On Christmas morning, I eat their chocolate cherry panettone. That herald of the season. It is tradition. At Easter this year, I was surprised by their chocolate hazelnut brioche. A poem in my mouth. Mother’s Day brought little chocolate cakes, tall cupcakes really with a caramel butter cream icing! Although I am no mother, I felt special having my very own cake. And on Valentine’s Day, the double decker, heart-shaped lemon sugar cookies spread thick with strawberry jam, cater to the lonely.

Not that I need a special occasion to indulge. Just this morning, on my way to a meeting at a cruel hour, I consoled myself with a lemon poppyseed babycake. Not my usual breakfast fare. Usually, it’s the granola. Toasty, chewy organic grains, cranberries, dates, cashews and coconut clumped together with honey, no run-of-the-mill cereal this. I like mine with a splash of vanilla soy. Earlier in the week, I was torn between two loves at lunchtime: would it be the thinly sliced cucumbers with creamy cambozola on walnut bread or the roma tomatoes, avacado, mesclun and asiago between slices of fluffy foccaccia, encrusted with parmesan and rosemary?

It is a dangerous thing to live across the street from Terra Breads. At least dangerous for those of us who long to be long and lithe, but alas will never be. The temptations are daily. Take the cookies for one. No better make it two. Cookies to match my every mood. If I’m a little blue, there’s nothing like a sugary ginger cookie to lift my spirits. Chewy apricot oatmeal with a cup of tea calms the nerves. And for the afternoon fade, I pop a couple chocolate espresso and rise to any occasion.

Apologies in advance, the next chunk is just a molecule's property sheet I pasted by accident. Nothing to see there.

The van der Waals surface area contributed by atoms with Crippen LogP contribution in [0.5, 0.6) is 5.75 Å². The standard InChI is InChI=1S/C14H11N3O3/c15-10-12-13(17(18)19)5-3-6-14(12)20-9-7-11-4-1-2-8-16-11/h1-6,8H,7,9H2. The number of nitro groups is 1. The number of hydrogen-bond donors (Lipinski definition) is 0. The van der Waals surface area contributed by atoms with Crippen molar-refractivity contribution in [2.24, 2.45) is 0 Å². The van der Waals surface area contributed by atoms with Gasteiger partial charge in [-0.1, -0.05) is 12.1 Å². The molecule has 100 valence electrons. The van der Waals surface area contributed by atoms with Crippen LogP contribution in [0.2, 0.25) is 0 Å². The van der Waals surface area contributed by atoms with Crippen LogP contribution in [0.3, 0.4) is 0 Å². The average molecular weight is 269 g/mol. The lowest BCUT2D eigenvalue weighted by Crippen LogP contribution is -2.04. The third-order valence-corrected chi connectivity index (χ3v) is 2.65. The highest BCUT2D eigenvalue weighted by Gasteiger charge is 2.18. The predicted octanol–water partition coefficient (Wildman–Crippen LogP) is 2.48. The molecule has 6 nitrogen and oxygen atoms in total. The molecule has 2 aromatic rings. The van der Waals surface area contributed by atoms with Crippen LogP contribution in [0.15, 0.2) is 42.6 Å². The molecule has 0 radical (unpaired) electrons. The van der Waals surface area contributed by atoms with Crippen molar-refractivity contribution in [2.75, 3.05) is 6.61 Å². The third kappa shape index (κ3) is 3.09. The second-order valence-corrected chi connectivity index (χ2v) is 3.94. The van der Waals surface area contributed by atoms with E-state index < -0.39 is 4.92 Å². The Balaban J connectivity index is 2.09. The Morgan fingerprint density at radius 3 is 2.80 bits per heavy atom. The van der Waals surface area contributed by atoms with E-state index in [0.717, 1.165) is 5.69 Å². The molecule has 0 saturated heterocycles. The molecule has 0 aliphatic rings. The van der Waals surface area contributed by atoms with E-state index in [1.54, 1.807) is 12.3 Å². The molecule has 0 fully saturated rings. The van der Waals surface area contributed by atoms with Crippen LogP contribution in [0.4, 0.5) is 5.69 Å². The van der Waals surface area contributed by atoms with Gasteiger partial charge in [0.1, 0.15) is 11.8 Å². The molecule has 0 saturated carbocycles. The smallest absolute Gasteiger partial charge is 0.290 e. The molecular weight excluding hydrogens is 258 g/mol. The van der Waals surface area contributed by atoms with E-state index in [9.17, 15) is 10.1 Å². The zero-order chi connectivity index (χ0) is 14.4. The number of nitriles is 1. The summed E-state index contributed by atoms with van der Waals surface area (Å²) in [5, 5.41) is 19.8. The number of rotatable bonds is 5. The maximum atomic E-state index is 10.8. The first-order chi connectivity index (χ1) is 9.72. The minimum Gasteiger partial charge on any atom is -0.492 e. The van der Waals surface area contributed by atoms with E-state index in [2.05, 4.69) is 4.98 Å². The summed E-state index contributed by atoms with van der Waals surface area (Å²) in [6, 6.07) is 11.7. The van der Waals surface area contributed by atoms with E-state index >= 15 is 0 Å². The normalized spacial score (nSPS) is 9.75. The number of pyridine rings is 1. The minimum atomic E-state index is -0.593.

I admit to taking a little too much comfort in bread from time to time. Recently, after a particularly trying day, I sucked back an entire demi-loaf of green olive. The cheeky Greek olives egging me on. And am I the only one who considers the fig and anise an entree?

A young friend of mine, already an accomplished chef, just got a job at Terra. She wants to learn the art and craft of breadmaking, the old-fashioned way. Terra’s artisan breads and rustic pastries as they call them, are made with quality ingredients, often local and organic. They are baked in a stone-hearth oven. My friend is over the moon. It seems Terra is held in high esteem in chef-dom too.

When you walk in the door of my neighbourhood cafe, you are immediately hit with the homey aroma of fresh-baked bread. But there is another sense in the atmosphere: belonging. There are always people chattering over cappuccino’s or slurping steaming bowls of soup around the communal table. On a Slow Food Tour last spring, I stopped by Terra’s 6th Avenue locale with a couple hundred other cyclists. I sampled their warm flatbread drizzled with honey. Made special for the event. I felt like I was part of something much bigger that day. Behind the scenes, Terra is also quietly doing their part in the community. I heard through the grapevine, that some of our less fortunate wait outside the Granville Island store at close of day when luscious leftovers are lovingly given.

Just a few of the reasons why I write this testimonial to Terra.

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